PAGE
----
Fame & Fortune vs Dignity & Honesty
Lately, random thoughts keep bringing me back to my NYU days. Is it a sign to go back to school?
Tony Robbins is in the news now for dissing the #metoo movement. Regardless of the movement, I’ve never felt partial to the guy to say the least. Stumbled upon the article somewhat revealing Tony’s worth — not to his advantage — and shared it on my Facebook page.
One interesting response brought his popularity as a justification of the quality and value.
I’m not sure if popularity is an indicator of how good a person or a thing is. Maybe it’s the other way around: you cannot make money on smart people. Take our current elected officials, look at which movies are good and what people are actually watching, think of any cult: Sai Baba in India, Manson family, Heaven’s gate in this country.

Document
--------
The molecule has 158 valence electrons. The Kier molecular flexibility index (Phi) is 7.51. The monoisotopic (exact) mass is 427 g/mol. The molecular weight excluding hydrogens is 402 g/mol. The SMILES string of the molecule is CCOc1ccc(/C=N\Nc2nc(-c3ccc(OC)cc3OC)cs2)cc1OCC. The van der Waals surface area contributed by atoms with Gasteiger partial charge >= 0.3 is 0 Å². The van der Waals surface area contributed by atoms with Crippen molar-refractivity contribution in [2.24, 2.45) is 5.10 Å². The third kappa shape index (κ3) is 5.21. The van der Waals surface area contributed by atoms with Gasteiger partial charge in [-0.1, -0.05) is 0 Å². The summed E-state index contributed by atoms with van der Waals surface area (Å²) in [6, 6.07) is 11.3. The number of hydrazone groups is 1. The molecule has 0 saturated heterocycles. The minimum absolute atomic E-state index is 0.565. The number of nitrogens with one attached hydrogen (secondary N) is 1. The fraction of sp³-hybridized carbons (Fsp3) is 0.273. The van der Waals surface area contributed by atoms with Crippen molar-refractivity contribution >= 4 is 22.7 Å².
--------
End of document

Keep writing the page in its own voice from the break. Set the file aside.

Back at NYU, I did a paper on Dr. Fritz John who since then became my role model. He was a German-born British mathematician whose area of expertise was partial differential equations and ill-posed problems. Hot stuff! His colleagues admired his work, there’s an equation named after him, an institute that carries his name, he won major scientific awards. And he never cared about fame or fortune. He used to tell his colleagues: “You’re lucky if at least one person reads your paper.” And when someone asked what drives him, his answer was brilliant: “I do my work for the grudging admiration of a few close friends.”